Expert Q&A: Go Global For Growth
For the sake of your career, personal development, and investment acumen, it’s always a good policy to surround yourself with smart people. I’m privileged to work with some of the most intelligent people in the investment world.
Which brings me to my colleague Nathan Slaughter [pictured here], the chief investment strategist of our premium trading services, Takeover Trader and High-Yield Investing.
As global stocks rise in tandem with the main U.S indices, I decided the time was right to ask Nathan about international investments.
Americans tend to be parochial; it’s been ingrained in our nature ever since George Washington warned the new republic about foreign entanglements. But if you don’t have exposure to foreign equities in your portfolio, you’re leaving money on the table.
Let’s see what Nathan has to say about the big wide world of investments. My questions are in bold.
Why should investors maintain international diversification?
According to the World Bank, the United States accounts for about 55% of the world’s stock market value. That means 45% (more than $40 trillion) resides overseas. In fact, 80% of the world’s publicly traded companies are foreign-based, compared with 20% headquartered domestically.
So there are four times as many investment options outside our borders than within, many with two to three times the meager 2% average yield found stateside.
That’s why I tell investors whose portfolios lack international exposure that they’re only looking at part of the menu. You’re missing out on half of the world’s potential opportunities.
Give us a global view of opportunities right now, by sector and by specific stocks.
Take the financial services sector. We like to think that New York’s JPMorgan Chase (NYSE: JPM) is the world’s mightiest bank, with over $3 trillion in assets on the balance sheet. But it’s not even close. London’s HSBC Holdings (NYSE: HSBC), Japan’s Mitsubishi UFJ (NSDQ: MUFG), and China’s Industrial & Commercial Bank are all larger.
In fact, just four of the world’s 20 most powerful banks are based in the U.S. If you limit your portfolio to domestic stocks, you automatically eliminate the other 16 from consideration. And that’s a mistake, if for no other reason than the fact that MUFG offers more than double the payout of JPM.
The U.S. does have bragging rights to the world’s largest retailer in Wal-Mart (NYSE: WMT). But France’s Carrefour (OTC: CRRFY) isn’t too far behind, with over $80 billion in annual sales. And Germany’s discount grocery chain Aldi has over 11,000 stores in 18 countries, more outlets than Albertson’s and Publix combined.
If you look at the world’s 30 largest retailers by sales, only 11 call the U.S. home, whereas 19 are headquartered in foreign countries from Australia to the Netherlands. Likewise, more than half (11) of the 20 biggest money-making pharmaceutical companies are based outside the U.S.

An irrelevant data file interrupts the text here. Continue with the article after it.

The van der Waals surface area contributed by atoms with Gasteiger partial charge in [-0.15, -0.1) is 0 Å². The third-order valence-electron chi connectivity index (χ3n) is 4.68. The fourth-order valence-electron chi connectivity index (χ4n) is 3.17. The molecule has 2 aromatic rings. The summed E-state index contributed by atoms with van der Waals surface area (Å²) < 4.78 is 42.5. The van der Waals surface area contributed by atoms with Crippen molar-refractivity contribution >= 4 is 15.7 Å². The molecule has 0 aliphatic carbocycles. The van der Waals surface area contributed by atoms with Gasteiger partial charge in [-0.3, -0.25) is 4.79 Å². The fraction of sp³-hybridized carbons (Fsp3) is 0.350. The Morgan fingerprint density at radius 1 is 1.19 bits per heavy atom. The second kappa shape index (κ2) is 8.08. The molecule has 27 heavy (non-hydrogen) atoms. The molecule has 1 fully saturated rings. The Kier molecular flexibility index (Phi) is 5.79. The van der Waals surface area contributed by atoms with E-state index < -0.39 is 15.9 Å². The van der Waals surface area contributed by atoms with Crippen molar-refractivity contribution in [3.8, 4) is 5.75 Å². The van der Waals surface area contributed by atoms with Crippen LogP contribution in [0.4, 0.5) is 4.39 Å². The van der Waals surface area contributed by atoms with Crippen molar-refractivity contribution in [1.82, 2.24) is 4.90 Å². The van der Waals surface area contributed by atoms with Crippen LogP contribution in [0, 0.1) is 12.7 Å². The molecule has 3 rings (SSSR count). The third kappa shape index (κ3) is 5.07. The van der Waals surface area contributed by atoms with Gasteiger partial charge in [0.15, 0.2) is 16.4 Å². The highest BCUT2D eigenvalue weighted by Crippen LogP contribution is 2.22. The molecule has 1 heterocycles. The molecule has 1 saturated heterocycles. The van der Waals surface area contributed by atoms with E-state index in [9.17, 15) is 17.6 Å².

If you don’t have any overseas exposure, you could benefit from a powerhouse like GlaxoSmithKline (NYSE: GSK), which sports a robust dividend yield near 6%.
The story is the same across many other industries: steelmaking, mining, manufacturing, you name it.
What’s the track record of foreign equities compared to those based in the U.S.?
Guess how many times the S&P 500, which comprises U.S.-based companies, has been the world’s top performing index over the last 30 years? Zero. Not once. Last year’s 18% return was nothing to sneeze at. But it wasn’t even close to Denmark’s 44% return. The year before New Zealand took top honors with a gain of 39%.
Now, I’m not suggesting that you call your broker and instruct him to bet everything on the Copenhagen Stock Exchange. In fact, please don’t. The point is that foreign markets routinely outrun our own and those returns aren’t being skewed by one or two standout performers.
AllianceBernstein compiled some enlightening statistics on this subject. On average, three-fourths of the 50 top-performing stocks each year have been found outside the U.S. That trend remained firmly in place last year, with the U.S. hosting just two of the world’s 50 biggest winners. That means the other 48 (96%) traded on foreign exchanges.
My readers might recall that I’ve made some of these arguments before. After all, they ring true year after year. But international markets could have even more of an edge in 2021.
There are at least three key macro developments that bolster the case for overweighting foreign stocks over the next 12 months: the U.S. dollar is sagging, swifter economic growth overseas, and more attractive valuations abroad. If you haven’t already added some international flavor to our portfolio, now’s a good time to start.
Editor’s Note: My interview with Nathan Slaughter has given you invaluable investing insights, but I’ve only scratched the surface of the expertise on our team.
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